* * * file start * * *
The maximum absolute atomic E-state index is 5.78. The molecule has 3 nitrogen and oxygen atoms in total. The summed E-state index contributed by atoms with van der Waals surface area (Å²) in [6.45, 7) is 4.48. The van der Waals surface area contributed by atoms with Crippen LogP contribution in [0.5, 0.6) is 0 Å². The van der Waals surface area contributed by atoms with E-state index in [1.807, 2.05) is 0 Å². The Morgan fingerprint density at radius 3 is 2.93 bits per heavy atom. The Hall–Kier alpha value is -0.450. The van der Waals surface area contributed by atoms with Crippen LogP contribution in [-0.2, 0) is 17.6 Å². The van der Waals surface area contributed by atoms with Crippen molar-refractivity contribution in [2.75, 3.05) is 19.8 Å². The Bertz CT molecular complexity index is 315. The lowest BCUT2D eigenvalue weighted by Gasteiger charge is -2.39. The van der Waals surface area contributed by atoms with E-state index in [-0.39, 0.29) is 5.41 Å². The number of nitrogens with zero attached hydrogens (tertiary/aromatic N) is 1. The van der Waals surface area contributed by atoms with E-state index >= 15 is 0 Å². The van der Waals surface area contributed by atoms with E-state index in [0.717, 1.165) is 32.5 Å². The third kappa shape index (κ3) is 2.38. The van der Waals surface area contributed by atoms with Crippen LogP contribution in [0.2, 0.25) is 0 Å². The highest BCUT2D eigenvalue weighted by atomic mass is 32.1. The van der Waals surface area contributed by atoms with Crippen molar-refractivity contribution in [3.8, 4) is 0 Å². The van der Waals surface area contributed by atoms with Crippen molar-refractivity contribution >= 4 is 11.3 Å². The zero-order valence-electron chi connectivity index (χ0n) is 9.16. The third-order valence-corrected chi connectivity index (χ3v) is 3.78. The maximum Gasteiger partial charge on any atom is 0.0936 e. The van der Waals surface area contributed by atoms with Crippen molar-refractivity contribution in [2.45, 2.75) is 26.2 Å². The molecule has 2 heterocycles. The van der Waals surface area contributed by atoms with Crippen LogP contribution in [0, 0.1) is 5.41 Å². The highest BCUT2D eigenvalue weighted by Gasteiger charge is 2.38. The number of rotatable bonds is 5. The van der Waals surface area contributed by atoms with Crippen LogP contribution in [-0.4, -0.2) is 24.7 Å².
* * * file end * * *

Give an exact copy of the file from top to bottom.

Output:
The maximum absolute atomic E-state index is 5.78. The molecule has 3 nitrogen and oxygen atoms in total. The summed E-state index contributed by atoms with van der Waals surface area (Å²) in [6.45, 7) is 4.48. The van der Waals surface area contributed by atoms with Crippen LogP contribution in [0.5, 0.6) is 0 Å². The van der Waals surface area contributed by atoms with E-state index in [1.807, 2.05) is 0 Å². The Morgan fingerprint density at radius 3 is 2.93 bits per heavy atom. The Hall–Kier alpha value is -0.450. The van der Waals surface area contributed by atoms with Crippen LogP contribution in [-0.2, 0) is 17.6 Å². The van der Waals surface area contributed by atoms with Crippen molar-refractivity contribution in [2.75, 3.05) is 19.8 Å². The Bertz CT molecular complexity index is 315. The lowest BCUT2D eigenvalue weighted by Gasteiger charge is -2.39. The van der Waals surface area contributed by atoms with E-state index in [-0.39, 0.29) is 5.41 Å². The number of nitrogens with zero attached hydrogens (tertiary/aromatic N) is 1. The van der Waals surface area contributed by atoms with E-state index >= 15 is 0 Å². The van der Waals surface area contributed by atoms with E-state index in [0.717, 1.165) is 32.5 Å². The third kappa shape index (κ3) is 2.38. The van der Waals surface area contributed by atoms with Crippen LogP contribution in [0.2, 0.25) is 0 Å². The highest BCUT2D eigenvalue weighted by atomic mass is 32.1. The van der Waals surface area contributed by atoms with Crippen molar-refractivity contribution in [3.8, 4) is 0 Å². The van der Waals surface area contributed by atoms with Crippen molar-refractivity contribution >= 4 is 11.3 Å². The zero-order valence-electron chi connectivity index (χ0n) is 9.16. The third-order valence-corrected chi connectivity index (χ3v) is 3.78. The maximum Gasteiger partial charge on any atom is 0.0936 e. The van der Waals surface area contributed by atoms with Crippen molar-refractivity contribution in [2.45, 2.75) is 26.2 Å². The molecule has 2 heterocycles. The van der Waals surface area contributed by atoms with Crippen LogP contribution in [0, 0.1) is 5.41 Å². The highest BCUT2D eigenvalue weighted by Gasteiger charge is 2.38. The number of rotatable bonds is 5. The van der Waals surface area contributed by atoms with Crippen LogP contribution in [-0.4, -0.2) is 24.7 Å².